6. What you have matters more than what you lack (If you’ve got a bicycle, consider what you can build based on that, rather than worrying about not having a car, a truck, a metal shop.)
  7. Infrastructure can beget infrastructure (By building mobile phone infrastructure, we may be building power infrastructure for Africa.)

And Amy Smith on rules for design in the developing world:

  1. Try living for a week on $2 a day.
    That’s what my students and I do when I teach my class about international development. It helps them begin to understand the trade-offs that must be made when you have only very limited resources. More broadly, it was in the Peace Corps in Botswana that I learned to carry water on my head, and noticed how heavy the bucket was; and I learned to pound sorghum in to flour and felt the ache in my back. As a designer, I came to understand the importance of technologies that can transport water or grind grain.
  2. Listen to the right people. Okay, so you probably don’t know what it’s like to carry fifty pounds of firewood on your head. Well, don’t pretend that you do. Talk to someone who has done it. I believe that the key to innovation in international development is truly understanding the problem, and using your imagination is not good enough.
  3. Do the hard work needed to find a simple solution. As Leonardo da Vinci said, “Simplicity is the ultimate sophistication”—and it is the key to this type of design work.
  4. Create “transparent” technologies, ones that are easily understood by the users, and promote local innovation.
  5. Make it inexpensive. My friend Paul Polak has adapted a famous quote to the following: “Affordability isn’t everything, it’s the only thing” and there’s a lot of truth in that. When you are designing for people who are earning just one or two dollars a day, you need to keep things as cheap as you can and then make it even cheaper!
  6. If you want to make something 10 times cheaper, remove 90 percent of the material.
  7. Provide skills, not just finished technologies. The current revolution in design for developing countries is the notion of co-creation, of teaching the skills necessary to create the solution,
    rather than simply providing the solution. By involving the community throughout the design process, you can help equip people to innovate and contribute to the evolution of the product. Furthermore, they acquire the skills needed to create solutions to a much wider variety of problems. They are empowered.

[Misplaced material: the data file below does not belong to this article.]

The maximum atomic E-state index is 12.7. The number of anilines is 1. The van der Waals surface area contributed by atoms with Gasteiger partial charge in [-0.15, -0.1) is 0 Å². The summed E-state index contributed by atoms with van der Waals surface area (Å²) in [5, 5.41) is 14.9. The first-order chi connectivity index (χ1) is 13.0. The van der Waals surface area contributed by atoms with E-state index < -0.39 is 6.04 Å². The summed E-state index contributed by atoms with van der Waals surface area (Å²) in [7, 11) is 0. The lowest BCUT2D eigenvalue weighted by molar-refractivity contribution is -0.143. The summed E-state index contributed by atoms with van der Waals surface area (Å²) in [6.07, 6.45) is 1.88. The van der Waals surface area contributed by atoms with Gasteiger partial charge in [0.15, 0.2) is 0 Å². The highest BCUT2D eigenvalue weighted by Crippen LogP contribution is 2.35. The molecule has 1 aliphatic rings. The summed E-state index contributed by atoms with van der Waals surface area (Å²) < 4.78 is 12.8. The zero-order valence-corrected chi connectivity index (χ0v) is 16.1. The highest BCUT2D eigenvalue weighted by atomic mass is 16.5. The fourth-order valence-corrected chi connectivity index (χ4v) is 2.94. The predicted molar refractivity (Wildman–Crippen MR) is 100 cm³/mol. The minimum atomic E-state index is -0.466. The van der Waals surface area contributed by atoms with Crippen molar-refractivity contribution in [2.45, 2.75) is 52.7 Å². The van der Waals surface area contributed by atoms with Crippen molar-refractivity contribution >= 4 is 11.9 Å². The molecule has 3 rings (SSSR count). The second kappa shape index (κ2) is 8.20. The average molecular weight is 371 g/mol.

And Paul Polak via Nextbillion;

  1. go to where the action is
  2. talk to the people who have the problem – and LISTEN to what they have to say
  3. learn everything there is to know about the specific context
  4. think and act big – don’t do anything that can’t reach a million people
  5. think like a child – children have no limit to their thinking
  6. see and do the obvious
  7. if somebody already invented it, you don’t have to
  8. design to critical price targets
  9. design for measurable improvement in the lives of more than a million people
  10. work to practical, three-year plans
  11. keep learning from your customers
  12. stay positive – don’t be distracted by what other people think (if there
    were a need for it, the market would have already created it)

So here are my 7 hints/tips/rules;

  1. Understand by observing the environment, infrastructure, culture and lives of people by being there.
  2. Think creatively: start big, use constraints as a filter and find the simplest solutions.
  3. Increase user acceptance; build on existing platforms, lower costs and beware of radically different ways of doing things.
  4. Deliver value; what are the benefits for people using the end product, does it improve a persons life?
  5. Economic sustainability; provide financial motivation for continued growth over time. Empower people by improving their economic or social status.
  6. Share knowledge and skills to continue the innovative process both to and from people and communities.
  7. Peripheral vision; keep a look out for other challenges or new solutions all the time.

Stay tuned – we plan to have more on this theme.

International Development Design Summit

Very pleased to learn that the International Development Design Summit (IDDS) in Boston, running this month (note – originally posted July 2008), will be using Appropedia for documenting their projects.

This will be a great time to experiment with ways of using wiki pages for documenting open designs. My leaning is towards relying on the unstructured format of the wiki, documenting the designs in a fairly flexible way. But added to that, I see us using an infobox to help track certain features of the design, such as the heritage of the design – who has made it, how it has been used by others, and which other designs have been inspired by it.

Originally posted, by the same author, at Pablo Garuda.